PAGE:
Optical components

Leading Lights 2017 Finalists: Outstanding Components Vendor

The development work undertaken by the communications industry's components companies is still the bedrock upon which the rest of the industry builds, making it important to recognize the achievements of these vital players.

Two companies, Microsemi Corp. and Oclaro Inc. (Nasdaq: OCLR), made the Outstanding Components Vendor shortlist in this year's Leading Lights awards -- more on them below.

The winner will be announced at the Leading Lights Awards dinner on Monday, May 15, at Brazos Hall in Austin, Texas. On the following day, the Big Communications Event opens its doors for two days of learning, networking and fun.

To find out which companies were shortlisted across all of this year's Leading Lights categories, please check out this story. (See Leading Lights 2017: The Finalists.)

You're invited to attend Light Reading's Big Communications Event – the ONE event that delivers context and clarity to the software-driven future. There's still time to register and communications service providers get in free.

So let's take a look at our finalists.

Aliso Viejo, Calif.-based chip vendor Microsemi Corp. , which supplies its semiconductor solutions to multiple vertical sectors, including the communications networking market, has had an outstanding year in terms of revenues and product developments. Its full-year sales leapt by nearly 33% to $1.65 billion in its fiscal year that ended in early October 2016 and its fiscal first-quarter results for the three months to January 1 2017 were up by 32.3% year-on-year to $435.5 million, while at the same time improving its non-GAAP gross margins (a record 63.5% in the first quarter). In addition, its share price hit an all-time high in January, peaking at $57.97.

For the comms and data center markets, where it supplies systems vendors such as Cisco, Dell, Ericsson, Huawei, IBM, Nokia, Samsung and ZTE, it launched: the Switchtec PFX PCIe switch, which it claims provides the highest density, lowest power PCIe switch for data center and communications networks, defense and industrial applications; the miTimePLL, a "new family of network synchronization phase-locked loops for Synchronous Ethernet (SyncE), IEEE 1588 and OTN which have one third the jitter and half the footprint of current devices"; and the PolarFire FPGA family, which, according to Microsemi, offers the lowest power and most cost-optimized FPGA product family that can be deployed in access networks and wireless infrastructure.

Microsemi's portfolio range and executive management are leading the company into another year of anticipated growth, making it one of the stars of the components sector.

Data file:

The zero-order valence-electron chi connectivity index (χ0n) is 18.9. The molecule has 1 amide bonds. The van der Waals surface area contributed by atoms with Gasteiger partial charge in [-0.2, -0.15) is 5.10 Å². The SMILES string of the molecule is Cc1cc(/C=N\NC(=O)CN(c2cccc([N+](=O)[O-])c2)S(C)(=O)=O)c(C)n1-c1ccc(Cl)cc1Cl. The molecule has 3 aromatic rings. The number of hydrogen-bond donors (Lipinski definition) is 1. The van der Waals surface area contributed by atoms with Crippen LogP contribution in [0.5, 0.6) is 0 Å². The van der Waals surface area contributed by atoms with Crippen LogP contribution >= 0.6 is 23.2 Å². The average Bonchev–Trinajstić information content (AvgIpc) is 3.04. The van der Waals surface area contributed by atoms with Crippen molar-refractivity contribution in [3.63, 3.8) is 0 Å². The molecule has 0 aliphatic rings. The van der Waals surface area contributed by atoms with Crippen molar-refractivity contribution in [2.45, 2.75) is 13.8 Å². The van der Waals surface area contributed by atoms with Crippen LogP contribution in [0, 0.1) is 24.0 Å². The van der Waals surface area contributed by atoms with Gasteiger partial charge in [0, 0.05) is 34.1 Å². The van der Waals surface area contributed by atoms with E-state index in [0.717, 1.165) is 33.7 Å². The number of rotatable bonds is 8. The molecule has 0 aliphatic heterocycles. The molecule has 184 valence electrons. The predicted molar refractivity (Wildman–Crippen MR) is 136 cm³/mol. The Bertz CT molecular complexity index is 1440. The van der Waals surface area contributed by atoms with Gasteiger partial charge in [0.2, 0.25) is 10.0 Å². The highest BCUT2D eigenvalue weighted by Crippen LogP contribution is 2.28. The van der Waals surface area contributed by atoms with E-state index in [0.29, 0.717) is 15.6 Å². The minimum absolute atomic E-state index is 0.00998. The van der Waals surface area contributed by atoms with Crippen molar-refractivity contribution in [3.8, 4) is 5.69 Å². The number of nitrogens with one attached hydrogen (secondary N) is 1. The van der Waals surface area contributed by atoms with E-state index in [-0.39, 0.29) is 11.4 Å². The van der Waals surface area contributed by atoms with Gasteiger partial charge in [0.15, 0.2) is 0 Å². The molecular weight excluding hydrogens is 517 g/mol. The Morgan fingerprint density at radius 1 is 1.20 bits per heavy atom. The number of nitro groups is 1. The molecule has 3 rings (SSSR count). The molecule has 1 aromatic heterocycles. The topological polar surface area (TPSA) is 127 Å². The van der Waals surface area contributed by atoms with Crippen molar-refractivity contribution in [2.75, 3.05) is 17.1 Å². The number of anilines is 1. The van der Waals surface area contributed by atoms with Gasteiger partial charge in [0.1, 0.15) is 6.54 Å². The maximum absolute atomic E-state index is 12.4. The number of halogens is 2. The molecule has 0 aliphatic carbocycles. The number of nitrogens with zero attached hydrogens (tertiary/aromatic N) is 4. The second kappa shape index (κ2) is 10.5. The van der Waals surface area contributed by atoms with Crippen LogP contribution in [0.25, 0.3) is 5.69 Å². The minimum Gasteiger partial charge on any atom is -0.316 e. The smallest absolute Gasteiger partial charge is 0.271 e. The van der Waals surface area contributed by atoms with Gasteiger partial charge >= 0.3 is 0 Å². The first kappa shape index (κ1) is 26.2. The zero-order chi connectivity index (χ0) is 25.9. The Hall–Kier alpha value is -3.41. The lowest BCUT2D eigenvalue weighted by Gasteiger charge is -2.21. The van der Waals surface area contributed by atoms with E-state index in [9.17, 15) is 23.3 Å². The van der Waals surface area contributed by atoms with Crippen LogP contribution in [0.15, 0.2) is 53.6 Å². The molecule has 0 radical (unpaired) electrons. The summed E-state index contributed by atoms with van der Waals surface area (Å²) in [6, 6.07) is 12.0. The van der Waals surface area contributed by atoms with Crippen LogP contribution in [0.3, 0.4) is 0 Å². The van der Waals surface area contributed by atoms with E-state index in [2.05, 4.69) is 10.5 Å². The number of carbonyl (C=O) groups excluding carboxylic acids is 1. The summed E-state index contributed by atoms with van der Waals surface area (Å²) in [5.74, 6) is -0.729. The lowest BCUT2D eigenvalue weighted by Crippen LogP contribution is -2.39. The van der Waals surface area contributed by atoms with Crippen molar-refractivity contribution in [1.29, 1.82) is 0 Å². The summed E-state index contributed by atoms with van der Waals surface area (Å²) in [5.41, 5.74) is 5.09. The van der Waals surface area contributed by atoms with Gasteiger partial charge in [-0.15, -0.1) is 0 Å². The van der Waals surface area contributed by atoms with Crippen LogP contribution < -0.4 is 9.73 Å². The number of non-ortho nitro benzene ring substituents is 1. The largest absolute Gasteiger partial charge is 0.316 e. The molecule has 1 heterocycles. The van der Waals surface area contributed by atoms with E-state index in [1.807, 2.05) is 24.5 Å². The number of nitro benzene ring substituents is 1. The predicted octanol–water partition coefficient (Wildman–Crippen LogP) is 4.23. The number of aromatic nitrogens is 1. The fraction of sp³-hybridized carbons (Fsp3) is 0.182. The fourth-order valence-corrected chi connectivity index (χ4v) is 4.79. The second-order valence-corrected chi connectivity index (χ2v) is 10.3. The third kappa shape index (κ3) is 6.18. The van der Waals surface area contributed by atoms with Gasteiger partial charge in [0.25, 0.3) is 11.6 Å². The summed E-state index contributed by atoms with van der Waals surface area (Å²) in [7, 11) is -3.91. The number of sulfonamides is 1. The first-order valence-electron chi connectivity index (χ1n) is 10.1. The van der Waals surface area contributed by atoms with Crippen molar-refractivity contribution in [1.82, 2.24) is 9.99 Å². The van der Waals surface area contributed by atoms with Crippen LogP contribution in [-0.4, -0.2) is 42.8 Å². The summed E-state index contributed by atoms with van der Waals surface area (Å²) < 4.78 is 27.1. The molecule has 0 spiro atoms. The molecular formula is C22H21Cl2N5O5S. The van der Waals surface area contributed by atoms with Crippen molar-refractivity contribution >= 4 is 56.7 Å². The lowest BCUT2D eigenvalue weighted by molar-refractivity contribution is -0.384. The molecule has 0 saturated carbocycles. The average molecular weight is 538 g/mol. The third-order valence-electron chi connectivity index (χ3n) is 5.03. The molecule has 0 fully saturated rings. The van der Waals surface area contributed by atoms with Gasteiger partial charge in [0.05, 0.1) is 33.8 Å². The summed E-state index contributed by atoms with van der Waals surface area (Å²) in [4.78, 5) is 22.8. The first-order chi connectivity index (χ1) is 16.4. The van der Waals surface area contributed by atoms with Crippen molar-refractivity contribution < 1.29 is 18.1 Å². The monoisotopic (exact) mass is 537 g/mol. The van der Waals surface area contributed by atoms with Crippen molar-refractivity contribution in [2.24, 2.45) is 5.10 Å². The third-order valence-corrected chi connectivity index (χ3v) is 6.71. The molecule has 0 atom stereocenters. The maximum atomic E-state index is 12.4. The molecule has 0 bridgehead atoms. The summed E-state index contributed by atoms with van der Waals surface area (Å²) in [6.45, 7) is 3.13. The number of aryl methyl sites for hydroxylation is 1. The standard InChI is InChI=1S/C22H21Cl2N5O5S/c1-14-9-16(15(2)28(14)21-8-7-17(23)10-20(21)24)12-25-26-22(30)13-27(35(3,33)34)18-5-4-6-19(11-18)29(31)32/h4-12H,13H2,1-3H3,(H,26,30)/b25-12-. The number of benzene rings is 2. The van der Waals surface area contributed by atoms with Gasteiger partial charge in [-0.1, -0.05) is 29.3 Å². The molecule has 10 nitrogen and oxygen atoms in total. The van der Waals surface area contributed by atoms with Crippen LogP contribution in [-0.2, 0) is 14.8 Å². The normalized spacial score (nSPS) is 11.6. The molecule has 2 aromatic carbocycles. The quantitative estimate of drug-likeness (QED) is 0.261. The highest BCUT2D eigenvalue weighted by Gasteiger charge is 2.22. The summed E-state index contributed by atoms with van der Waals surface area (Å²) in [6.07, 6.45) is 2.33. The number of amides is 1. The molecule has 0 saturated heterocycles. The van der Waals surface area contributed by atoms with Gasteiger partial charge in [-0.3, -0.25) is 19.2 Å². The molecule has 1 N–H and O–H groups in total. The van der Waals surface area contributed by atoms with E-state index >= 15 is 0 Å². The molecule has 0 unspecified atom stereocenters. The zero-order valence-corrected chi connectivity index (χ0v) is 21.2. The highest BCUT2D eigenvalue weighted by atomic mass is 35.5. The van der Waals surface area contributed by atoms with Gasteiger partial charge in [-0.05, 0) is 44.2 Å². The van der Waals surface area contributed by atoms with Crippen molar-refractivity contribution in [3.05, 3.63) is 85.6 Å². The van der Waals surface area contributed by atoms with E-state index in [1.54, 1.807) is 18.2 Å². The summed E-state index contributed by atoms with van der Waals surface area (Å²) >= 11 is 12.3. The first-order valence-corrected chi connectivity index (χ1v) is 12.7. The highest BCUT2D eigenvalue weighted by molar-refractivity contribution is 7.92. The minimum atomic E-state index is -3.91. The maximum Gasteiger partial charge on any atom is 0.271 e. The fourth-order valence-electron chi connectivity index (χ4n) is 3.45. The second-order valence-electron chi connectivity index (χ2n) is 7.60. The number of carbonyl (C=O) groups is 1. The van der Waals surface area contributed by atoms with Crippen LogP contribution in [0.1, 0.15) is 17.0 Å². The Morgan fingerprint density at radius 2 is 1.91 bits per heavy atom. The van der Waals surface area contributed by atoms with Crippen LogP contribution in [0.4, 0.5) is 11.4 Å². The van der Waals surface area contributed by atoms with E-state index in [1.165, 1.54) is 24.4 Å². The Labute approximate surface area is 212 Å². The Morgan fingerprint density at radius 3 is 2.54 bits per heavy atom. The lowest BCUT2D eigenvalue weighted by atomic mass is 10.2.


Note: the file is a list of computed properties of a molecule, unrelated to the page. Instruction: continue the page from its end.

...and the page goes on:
Oclaro Inc. (Nasdaq: OCLR) has also reported significant sales growth during the past year: In the six months to December 31, 2016, the company generated revenues of $289.4 million, up by 59% compared with the same period a year earlier. During calendar year 2017, the company expects to increase revenues by up to 30% and maintain gross margins in the upper 30s to 40% range while keeping operating costs at about 17% of sales. As a result of its financial success and healthy outlook, the company saw its share price rise from $4.99 on March 1, 2016 to $8.50 at the end of February this year.

The company's big breakthrough during the past year was the shipment of its CFP2-ACO, which is supporting the transition to higher-speed 100G, 200G and 400G optical networks. The Oclaro product "features a pluggable form factor that enables customers to minimize first installation costs and maintain flexibility to scale their networks over time by adding more capacity as needed," the company notes, adding that it was able to develop the product "by leveraging its photonic integration expertise and leading indium phosphide technology." Oclaro has experienced "strong demand" for that particular product "from both traditional equipment suppliers and new web 2.0 customers for data center interconnect applications." Key customers for Oclaro include Huawei, Nokia, ZTE and Coriant.

Oclaro's success has generated M&A talk during the past year, with many industry analysts believing it could be targeted by larger components companies.

— Ray Le Maistre, Circle me on Google+ Follow me on TwitterVisit my LinkedIn profile, International Group Editor, Light Reading

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